Samsung Galaxy S5 review: Don't upgrade just yet
You know how they say, when it comes to love, it’s what’s on the inside that counts? The same logic can be applied to smartphones: I can forgive the Samsung Galaxy S5 for having last year’s looks, but I want more out of it than a slightly better version of last year’s guts. Especially if the asking price is $600-plus.
It’s the same gripe I had about the iPhone 5s: Not enough of an evolutionary step to justify the cost.
And that’s a shame, because the S5 is a pretty great device. If you’re making the jump from an S3 or older, or are looking for your first Android device, then it’s an amazing choice. But if you’re looking to move up from an S4, don’t upgrade just yet.
The S5 performs well and has a good number of upgrades, but nothing truly stands out. Yeah, it has a fingerprint scanner and heart rate monitor, but both are inconsistent in operation and aren’t necessary features.
On the physical front, the S5’s most interesting update is its waterproof casing. Obviously the S4 Active’s waterproof feature got rave reviews, so naturally it made its way onto the S5.
For up to about a half-hour the device can take a bath at depths of about three feet. It’s a nice safety feature to have because a drop in the tub doesn’t have to mean certain doom, and it opens up a new world of options for shutterbugs.
Speaking of photography, the S5’s camera is much improved over the S4’s and is one of the best of any device out there. Packing 16 megapixels, an improved continuous autofocus, faster snapping and better low-light results, the camera’s photos come out colorful and clear and up to the standard you’d expect from Samsung.
The big addition to this year’s S device’s camera is the Selective Focus feature, but it’s kind of a hassle to use and execution isn’t always impeccable. What it’s supposed to do is allow the user to defocus the background while keeping the subject in place, giving a faux-pro effect. Using this feature takes longer than it should, and even though Samsung made a huge deal about it, I just can’t help but feel like the feature got lost somewhere in the shuffle.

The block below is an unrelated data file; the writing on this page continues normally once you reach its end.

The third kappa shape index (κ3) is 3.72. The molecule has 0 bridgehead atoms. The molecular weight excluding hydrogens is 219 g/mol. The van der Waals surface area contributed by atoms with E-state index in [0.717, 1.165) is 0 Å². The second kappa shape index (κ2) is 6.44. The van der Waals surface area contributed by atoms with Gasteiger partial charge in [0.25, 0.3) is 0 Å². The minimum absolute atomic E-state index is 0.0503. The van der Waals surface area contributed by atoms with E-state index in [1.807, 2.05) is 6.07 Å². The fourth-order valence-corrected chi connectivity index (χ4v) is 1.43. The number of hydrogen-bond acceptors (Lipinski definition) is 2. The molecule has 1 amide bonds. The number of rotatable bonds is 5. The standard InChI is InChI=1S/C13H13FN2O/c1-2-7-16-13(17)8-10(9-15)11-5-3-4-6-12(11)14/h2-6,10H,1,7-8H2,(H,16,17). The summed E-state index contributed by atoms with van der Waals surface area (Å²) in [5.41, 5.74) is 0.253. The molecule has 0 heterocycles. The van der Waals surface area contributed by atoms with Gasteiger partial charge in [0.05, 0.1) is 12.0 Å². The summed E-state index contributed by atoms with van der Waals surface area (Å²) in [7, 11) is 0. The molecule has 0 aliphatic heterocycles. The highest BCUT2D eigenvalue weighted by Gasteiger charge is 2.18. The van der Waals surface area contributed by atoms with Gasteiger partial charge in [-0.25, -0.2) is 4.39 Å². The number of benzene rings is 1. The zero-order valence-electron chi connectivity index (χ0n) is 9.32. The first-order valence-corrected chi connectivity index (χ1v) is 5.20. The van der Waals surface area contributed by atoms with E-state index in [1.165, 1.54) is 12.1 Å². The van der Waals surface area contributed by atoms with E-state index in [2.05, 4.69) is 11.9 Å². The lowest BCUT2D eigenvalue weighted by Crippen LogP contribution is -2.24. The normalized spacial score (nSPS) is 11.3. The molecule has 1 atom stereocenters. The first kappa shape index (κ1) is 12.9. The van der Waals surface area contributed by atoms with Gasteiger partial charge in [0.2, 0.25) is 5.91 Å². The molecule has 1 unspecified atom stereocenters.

The device’s display is also improved, and it was easy to see the difference when I did side-by-side comparisons with my S4. The S5’s 5.1-inch Full HD Super AMOLED display is brighter, angled viewing is clearer and the phone’s various screen modes (which all use different color ranges) should be able to provide any user with something they’re comfortable with.
Despite being larger than its predecessor, the S5 is comfortable to hold and use. It’s definitely heavier than the S4, but it also feels slightly sturdier.
It houses a larger battery, and has a microSD slot for up to 128GB of extra storage to piggyback on the default 16- and 32GB capacity. This is all backed by its 2.5GHz quad-core processor, 2GB of RAM and a battery life of about 18 hours.
Though I don’t consider the fingerprint scanner to be necessary, it does offer more to users than the scanner found on the latest iPhone. Yes, it unlocks the phone, but it also allows you to confirm payments using the PayPal app, and allows users access to specific files within the phone, which is more than Apple’s Touch ID does.
Still, I didn’t use the scanner at all outside of briefly playing with it because it only worked about half the time and it’s not what I’m interested in.
If I didn’t buy my S4 less than a year ago, I’d consider the S5 as my Android phone of choice. Its plastic casing doesn’t bother me, and while its improvements aren’t above and beyond, there are enough of them to make the overall experience slightly better than the S4.
It has everything a solid device should have, but it feels more like the S4 Part Deux than the next step up.